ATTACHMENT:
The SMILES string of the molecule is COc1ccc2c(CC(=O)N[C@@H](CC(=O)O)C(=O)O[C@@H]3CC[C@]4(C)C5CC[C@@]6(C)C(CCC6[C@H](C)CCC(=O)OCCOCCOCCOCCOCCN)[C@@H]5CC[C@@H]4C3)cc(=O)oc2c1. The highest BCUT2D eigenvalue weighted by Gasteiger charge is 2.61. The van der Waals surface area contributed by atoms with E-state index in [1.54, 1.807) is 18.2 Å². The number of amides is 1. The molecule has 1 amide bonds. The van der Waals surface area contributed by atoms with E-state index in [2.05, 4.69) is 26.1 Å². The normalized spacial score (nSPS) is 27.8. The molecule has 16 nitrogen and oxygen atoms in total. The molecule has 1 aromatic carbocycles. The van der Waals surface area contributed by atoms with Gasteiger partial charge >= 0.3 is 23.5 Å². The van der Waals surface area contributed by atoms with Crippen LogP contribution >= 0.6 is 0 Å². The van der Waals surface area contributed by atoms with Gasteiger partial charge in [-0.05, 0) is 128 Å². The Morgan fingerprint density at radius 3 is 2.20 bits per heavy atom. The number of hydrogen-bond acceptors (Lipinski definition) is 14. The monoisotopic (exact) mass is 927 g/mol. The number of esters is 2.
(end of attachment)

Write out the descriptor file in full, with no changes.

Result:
The SMILES string of the molecule is COc1ccc2c(CC(=O)N[C@@H](CC(=O)O)C(=O)O[C@@H]3CC[C@]4(C)C5CC[C@@]6(C)C(CCC6[C@H](C)CCC(=O)OCCOCCOCCOCCOCCN)[C@@H]5CC[C@@H]4C3)cc(=O)oc2c1. The highest BCUT2D eigenvalue weighted by Gasteiger charge is 2.61. The van der Waals surface area contributed by atoms with E-state index in [1.54, 1.807) is 18.2 Å². The number of amides is 1. The molecule has 1 amide bonds. The van der Waals surface area contributed by atoms with E-state index in [2.05, 4.69) is 26.1 Å². The normalized spacial score (nSPS) is 27.8. The molecule has 16 nitrogen and oxygen atoms in total. The molecule has 1 aromatic carbocycles. The van der Waals surface area contributed by atoms with Gasteiger partial charge >= 0.3 is 23.5 Å². The van der Waals surface area contributed by atoms with Crippen LogP contribution >= 0.6 is 0 Å². The van der Waals surface area contributed by atoms with Gasteiger partial charge in [-0.05, 0) is 128 Å². The Morgan fingerprint density at radius 3 is 2.20 bits per heavy atom. The number of hydrogen-bond acceptors (Lipinski definition) is 14. The monoisotopic (exact) mass is 927 g/mol. The number of esters is 2.